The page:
Linux: Tune NFS Performance

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What values can be tuned to improve NFS performance? How do I improve my client performance under Linux operating systems?

The mount command (mount.nfs4 and mount.nfs) allows you to fine tune NFS mounting to improve NFS server and client performance. However, there is no one-size-fits-all approach to NFS performance tuning. Servers can be configured for handling different workloads and may need to be tuned as per your setup. Please test and monitor both your server and client systems as you test different tuning options.

Recommended NFS Tuning Options For the Mount Command

  • noacl: Disables Access Control List (ACL) processing.
  • nocto: Suppress the retrieval of new attributes when creating a file.
  • rsize: The number of bytes NFS uses when reading files from an NFS server. The rsize is negotiated between the server and client to determine the largest block size that both can support. The value specified by this option is the maximum size that could be used; however, the actual size used may be smaller. Note: Setting this size to a value less than the largest supported block size will adversely affect performance.
  • wsize: The number of bytes NFS uses when writing files to an NFS server. The wsize is negotiated between the server and client to determine the largest block size that both can support. The value specified by this option is the maximum size that could be used; however, the actual size used may be smaller. Note: Setting this size to a value less than the largest supported block size will adversely affect performance.
  • noatime: Setting this value disables the NFS server from updating the inodes access time. As most applications do not necessarily need this value, you can safely disable this updating.
  • nodiratime: Setting this value disables the NFS server from updating the directory access time. This is the directory equivalent setting of noatime.
  • noac: Disable all forms of attribute caching entirely. This extracts a significant performance penalty but it allows two different NFS clients to get reasonable results when both clients are actively writing to a common export on the server.

Here is sample mount command with the above options:
# mount.nfs -o noacl,nocto, rsize=32768,wsize=32768 nfsserver:/sales /salesdata/

For more information read your local nfs and mount command man pages. Please note that most of the above options are also supported by other UNIX like operating systems such as OpenBSD, FreeBSD, AIX and so on.

This entry is 8 of 15 in the Linux / UNIX NFS File Server Tutorial series. Keep reading the rest of the series:
  1. CentOS / Redhat: Setup NFS v4.0 File Server
  2. Debian / Ubuntu Linux: Setup NFSv4 File Server
  3. Mac Os X: Mount NFS Share / Set an NFS Client
  4. RHEL: How Do I Start and Stop NFS Service?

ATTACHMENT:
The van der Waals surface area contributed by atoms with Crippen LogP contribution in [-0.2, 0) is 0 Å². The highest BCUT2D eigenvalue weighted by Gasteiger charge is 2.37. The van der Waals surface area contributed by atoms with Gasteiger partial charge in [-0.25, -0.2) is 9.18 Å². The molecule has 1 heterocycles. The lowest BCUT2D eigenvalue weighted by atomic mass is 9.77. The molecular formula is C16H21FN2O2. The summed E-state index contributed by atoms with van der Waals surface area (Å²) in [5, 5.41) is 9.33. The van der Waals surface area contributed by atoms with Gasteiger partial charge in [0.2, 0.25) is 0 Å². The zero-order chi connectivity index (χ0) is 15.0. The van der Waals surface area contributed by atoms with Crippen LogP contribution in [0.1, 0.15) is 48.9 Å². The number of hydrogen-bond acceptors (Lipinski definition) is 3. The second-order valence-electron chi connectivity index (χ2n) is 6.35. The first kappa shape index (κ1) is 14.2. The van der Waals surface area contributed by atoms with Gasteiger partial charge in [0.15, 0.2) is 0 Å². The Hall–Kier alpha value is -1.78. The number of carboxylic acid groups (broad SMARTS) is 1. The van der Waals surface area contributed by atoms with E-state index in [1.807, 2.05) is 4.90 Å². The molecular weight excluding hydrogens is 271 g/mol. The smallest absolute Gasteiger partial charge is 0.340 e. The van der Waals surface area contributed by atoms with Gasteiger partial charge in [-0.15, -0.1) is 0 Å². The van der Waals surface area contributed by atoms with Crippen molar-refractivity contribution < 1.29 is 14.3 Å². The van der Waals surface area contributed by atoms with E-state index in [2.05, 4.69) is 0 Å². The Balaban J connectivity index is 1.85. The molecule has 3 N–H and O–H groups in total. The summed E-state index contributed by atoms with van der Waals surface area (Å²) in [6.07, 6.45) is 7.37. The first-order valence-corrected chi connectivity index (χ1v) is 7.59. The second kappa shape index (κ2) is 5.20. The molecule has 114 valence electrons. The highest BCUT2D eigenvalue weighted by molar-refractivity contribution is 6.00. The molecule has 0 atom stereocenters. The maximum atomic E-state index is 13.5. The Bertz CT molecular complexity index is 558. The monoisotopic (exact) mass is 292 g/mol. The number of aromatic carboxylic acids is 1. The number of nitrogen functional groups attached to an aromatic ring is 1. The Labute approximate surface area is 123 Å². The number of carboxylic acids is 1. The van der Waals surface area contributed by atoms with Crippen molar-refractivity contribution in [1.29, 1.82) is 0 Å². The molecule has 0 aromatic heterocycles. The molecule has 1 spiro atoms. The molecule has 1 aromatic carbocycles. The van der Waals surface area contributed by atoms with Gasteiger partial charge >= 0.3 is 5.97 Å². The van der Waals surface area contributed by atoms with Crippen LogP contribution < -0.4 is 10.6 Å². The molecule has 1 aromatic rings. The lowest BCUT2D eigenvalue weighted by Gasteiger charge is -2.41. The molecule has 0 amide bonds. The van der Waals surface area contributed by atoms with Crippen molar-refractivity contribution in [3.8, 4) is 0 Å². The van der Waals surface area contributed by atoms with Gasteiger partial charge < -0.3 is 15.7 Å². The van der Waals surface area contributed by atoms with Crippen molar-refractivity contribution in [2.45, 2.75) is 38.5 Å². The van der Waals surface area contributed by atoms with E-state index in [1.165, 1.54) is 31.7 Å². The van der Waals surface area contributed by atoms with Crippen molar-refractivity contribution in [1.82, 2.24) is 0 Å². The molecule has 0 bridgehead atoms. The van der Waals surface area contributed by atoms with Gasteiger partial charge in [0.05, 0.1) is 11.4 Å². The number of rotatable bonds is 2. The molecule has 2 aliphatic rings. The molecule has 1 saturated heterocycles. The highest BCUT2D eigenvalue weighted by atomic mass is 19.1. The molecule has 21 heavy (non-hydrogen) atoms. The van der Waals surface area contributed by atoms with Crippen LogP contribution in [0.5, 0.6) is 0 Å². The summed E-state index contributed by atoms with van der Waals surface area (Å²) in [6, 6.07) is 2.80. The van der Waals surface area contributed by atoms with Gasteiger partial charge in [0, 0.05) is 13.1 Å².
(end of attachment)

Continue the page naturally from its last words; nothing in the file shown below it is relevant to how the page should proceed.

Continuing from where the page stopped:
5. How To Restart Linux NFS Server Properly When Network Become Unavailable
  6. Linux Iptables Allow NFS Clients to Access the NFS Server
  7. Debian / Ubuntu Linux Disable / Remove All NFS Services
  8. Linux: Tune NFS Performance
  9. Mount NFS file system over a slow and busy network
  10. Linux Track NFS Directory / Disk I/O Stats
  11. Linux Disable / Remove All NFS Services
  12. Linux: NFS4 mount Error reason given by server: No such file or directory
  13. Linux NFS Mount: wrong fs type, bad option, bad superblock on fs2:/data3 Error And Solution
  14. CentOS / RHEL CacheFS: Speed Up Network File System (NFS) File Access
  15. Increase NFS Client Mount Point Security

Posted by: Vivek Gite

The author is the creator of nixCraft and a seasoned sysadmin and a trainer for the Linux operating system/Unix shell scripting. He has worked with global clients and in various industries, including IT, education, defense and space research, and the nonprofit sector. Follow him on Twitter, Facebook, Google+.

6 comment

  1. # mount.nfs -o noacl,nocto, rsize=32768,wsize=32768 nfsserver:/sales /salesdata/
    I copy your command except the rsize and wsize. My NFS default is rsize=1048576,wsize=1048576, the result is actually worse than mount it directly with mount nfsserver:/sales /salesdata/
    It is not optimized, but worse. Do you know why?

    Thanks

  2. I have netapp filesystem mount on my linux host and i have specify below perameter in fstab file. But perfomace is not good and slow. Could you please tell me which would be the right perameter to increase my disk read & write performance ?

    rw,fg,hard,rsize=32768,wsize=32768,vers=3,nointr,timeo=600,tcp

    Your quick response is appreciated.

  3. Zaff,

    I would try to use UDP instead of TCP and see if that makes a difference.
    Also, try rw,no_root_squash,no_all_squash,async,insecure,no_subtree_check,nohide for options. That’s always worked great for us.

    Tonic, Affordable Hosting @ etonic.net

  4. (1) What kind of files, e.g., dbms, compressed graphics files, etc. are you storing on the NFS mount?

    (2) What is the network connectivity of the linux host system, e.g., 100 Mbps, 1 GbE, 10 GbE? Jumbo frame, i.e., MTU 9000?

    (3) Unless you’re sharing the contents of the NFS mount between 2 or more host systems and absolutely require instant update of changes, remove the actimeo=0 mount option. If you want faster update between the host system but not as much of a penalty on performance, set actimeo to something lower than the default but higher than 0, e.g., 5, 10, etc.

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